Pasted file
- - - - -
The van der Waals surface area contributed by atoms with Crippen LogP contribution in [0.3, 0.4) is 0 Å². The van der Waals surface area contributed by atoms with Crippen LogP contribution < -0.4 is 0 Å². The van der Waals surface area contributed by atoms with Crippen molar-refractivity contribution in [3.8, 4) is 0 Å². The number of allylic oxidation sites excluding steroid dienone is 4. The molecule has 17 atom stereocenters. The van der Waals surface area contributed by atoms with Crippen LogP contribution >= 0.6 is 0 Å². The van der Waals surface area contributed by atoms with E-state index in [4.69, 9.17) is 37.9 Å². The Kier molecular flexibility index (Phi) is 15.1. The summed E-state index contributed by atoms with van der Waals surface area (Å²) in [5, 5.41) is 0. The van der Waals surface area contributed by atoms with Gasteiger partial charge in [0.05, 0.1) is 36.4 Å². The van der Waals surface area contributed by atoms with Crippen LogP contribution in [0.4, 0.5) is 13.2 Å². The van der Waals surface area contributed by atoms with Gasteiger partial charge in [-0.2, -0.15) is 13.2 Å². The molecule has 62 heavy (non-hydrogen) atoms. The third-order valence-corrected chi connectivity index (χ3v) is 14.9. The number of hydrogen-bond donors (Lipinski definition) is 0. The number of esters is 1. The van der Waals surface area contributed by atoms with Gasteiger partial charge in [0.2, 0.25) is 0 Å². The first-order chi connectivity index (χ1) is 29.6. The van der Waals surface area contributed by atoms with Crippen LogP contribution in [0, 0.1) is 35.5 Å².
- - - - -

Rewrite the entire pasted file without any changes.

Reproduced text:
The van der Waals surface area contributed by atoms with Crippen LogP contribution in [0.3, 0.4) is 0 Å². The van der Waals surface area contributed by atoms with Crippen LogP contribution < -0.4 is 0 Å². The van der Waals surface area contributed by atoms with Crippen molar-refractivity contribution in [3.8, 4) is 0 Å². The number of allylic oxidation sites excluding steroid dienone is 4. The molecule has 17 atom stereocenters. The van der Waals surface area contributed by atoms with Crippen LogP contribution >= 0.6 is 0 Å². The van der Waals surface area contributed by atoms with E-state index in [4.69, 9.17) is 37.9 Å². The Kier molecular flexibility index (Phi) is 15.1. The summed E-state index contributed by atoms with van der Waals surface area (Å²) in [5, 5.41) is 0. The van der Waals surface area contributed by atoms with Gasteiger partial charge in [0.05, 0.1) is 36.4 Å². The van der Waals surface area contributed by atoms with Crippen LogP contribution in [0.4, 0.5) is 13.2 Å². The van der Waals surface area contributed by atoms with Gasteiger partial charge in [-0.2, -0.15) is 13.2 Å². The molecule has 62 heavy (non-hydrogen) atoms. The third-order valence-corrected chi connectivity index (χ3v) is 14.9. The number of hydrogen-bond donors (Lipinski definition) is 0. The number of esters is 1. The van der Waals surface area contributed by atoms with Gasteiger partial charge in [0.2, 0.25) is 0 Å². The first-order chi connectivity index (χ1) is 29.6. The van der Waals surface area contributed by atoms with Crippen LogP contribution in [0, 0.1) is 35.5 Å².